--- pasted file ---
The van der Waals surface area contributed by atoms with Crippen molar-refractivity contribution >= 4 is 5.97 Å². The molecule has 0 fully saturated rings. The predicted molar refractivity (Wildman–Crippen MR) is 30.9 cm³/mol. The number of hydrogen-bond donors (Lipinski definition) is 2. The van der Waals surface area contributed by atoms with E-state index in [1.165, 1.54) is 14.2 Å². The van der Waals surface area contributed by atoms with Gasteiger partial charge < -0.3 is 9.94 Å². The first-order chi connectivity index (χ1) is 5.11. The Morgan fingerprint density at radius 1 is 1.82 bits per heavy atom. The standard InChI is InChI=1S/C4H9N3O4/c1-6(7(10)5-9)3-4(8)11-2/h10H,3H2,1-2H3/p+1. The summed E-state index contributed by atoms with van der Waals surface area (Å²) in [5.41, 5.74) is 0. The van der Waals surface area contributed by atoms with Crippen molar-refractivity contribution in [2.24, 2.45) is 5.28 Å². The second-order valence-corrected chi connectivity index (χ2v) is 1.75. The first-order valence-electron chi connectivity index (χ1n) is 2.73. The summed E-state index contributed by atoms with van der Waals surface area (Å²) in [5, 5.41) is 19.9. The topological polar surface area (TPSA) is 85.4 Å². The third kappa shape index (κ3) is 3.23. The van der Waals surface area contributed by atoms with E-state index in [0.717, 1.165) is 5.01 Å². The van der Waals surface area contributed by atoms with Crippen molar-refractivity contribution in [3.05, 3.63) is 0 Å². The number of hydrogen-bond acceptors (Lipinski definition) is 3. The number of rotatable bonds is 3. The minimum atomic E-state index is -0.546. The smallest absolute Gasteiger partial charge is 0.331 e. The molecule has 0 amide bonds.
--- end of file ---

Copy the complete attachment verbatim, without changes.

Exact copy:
The van der Waals surface area contributed by atoms with Crippen molar-refractivity contribution >= 4 is 5.97 Å². The molecule has 0 fully saturated rings. The predicted molar refractivity (Wildman–Crippen MR) is 30.9 cm³/mol. The number of hydrogen-bond donors (Lipinski definition) is 2. The van der Waals surface area contributed by atoms with E-state index in [1.165, 1.54) is 14.2 Å². The van der Waals surface area contributed by atoms with Gasteiger partial charge < -0.3 is 9.94 Å². The first-order chi connectivity index (χ1) is 5.11. The Morgan fingerprint density at radius 1 is 1.82 bits per heavy atom. The standard InChI is InChI=1S/C4H9N3O4/c1-6(7(10)5-9)3-4(8)11-2/h10H,3H2,1-2H3/p+1. The summed E-state index contributed by atoms with van der Waals surface area (Å²) in [5.41, 5.74) is 0. The van der Waals surface area contributed by atoms with Crippen molar-refractivity contribution in [2.24, 2.45) is 5.28 Å². The second-order valence-corrected chi connectivity index (χ2v) is 1.75. The first-order valence-electron chi connectivity index (χ1n) is 2.73. The summed E-state index contributed by atoms with van der Waals surface area (Å²) in [5, 5.41) is 19.9. The topological polar surface area (TPSA) is 85.4 Å². The third kappa shape index (κ3) is 3.23. The van der Waals surface area contributed by atoms with E-state index in [0.717, 1.165) is 5.01 Å². The van der Waals surface area contributed by atoms with Crippen molar-refractivity contribution in [3.05, 3.63) is 0 Å². The number of hydrogen-bond acceptors (Lipinski definition) is 3. The number of rotatable bonds is 3. The minimum atomic E-state index is -0.546. The smallest absolute Gasteiger partial charge is 0.331 e. The molecule has 0 amide bonds.